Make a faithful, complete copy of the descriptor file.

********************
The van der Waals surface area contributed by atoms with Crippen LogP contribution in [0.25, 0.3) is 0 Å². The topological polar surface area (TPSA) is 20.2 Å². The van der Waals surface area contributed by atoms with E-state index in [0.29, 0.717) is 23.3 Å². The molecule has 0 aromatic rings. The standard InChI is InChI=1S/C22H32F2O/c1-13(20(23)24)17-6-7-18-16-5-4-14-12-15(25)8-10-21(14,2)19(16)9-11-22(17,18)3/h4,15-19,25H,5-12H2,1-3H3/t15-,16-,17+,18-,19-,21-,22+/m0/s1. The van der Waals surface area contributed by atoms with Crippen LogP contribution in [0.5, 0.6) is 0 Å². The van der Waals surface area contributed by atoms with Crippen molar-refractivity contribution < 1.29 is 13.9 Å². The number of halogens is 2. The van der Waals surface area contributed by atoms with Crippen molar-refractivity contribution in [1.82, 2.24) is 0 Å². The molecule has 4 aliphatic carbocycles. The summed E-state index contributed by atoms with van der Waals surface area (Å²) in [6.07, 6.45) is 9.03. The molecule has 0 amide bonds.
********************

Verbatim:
The van der Waals surface area contributed by atoms with Crippen LogP contribution in [0.25, 0.3) is 0 Å². The topological polar surface area (TPSA) is 20.2 Å². The van der Waals surface area contributed by atoms with E-state index in [0.29, 0.717) is 23.3 Å². The molecule has 0 aromatic rings. The standard InChI is InChI=1S/C22H32F2O/c1-13(20(23)24)17-6-7-18-16-5-4-14-12-15(25)8-10-21(14,2)19(16)9-11-22(17,18)3/h4,15-19,25H,5-12H2,1-3H3/t15-,16-,17+,18-,19-,21-,22+/m0/s1. The van der Waals surface area contributed by atoms with Crippen LogP contribution in [0.5, 0.6) is 0 Å². The van der Waals surface area contributed by atoms with Crippen molar-refractivity contribution < 1.29 is 13.9 Å². The number of halogens is 2. The van der Waals surface area contributed by atoms with Crippen molar-refractivity contribution in [1.82, 2.24) is 0 Å². The molecule has 4 aliphatic carbocycles. The summed E-state index contributed by atoms with van der Waals surface area (Å²) in [6.07, 6.45) is 9.03. The molecule has 0 amide bonds.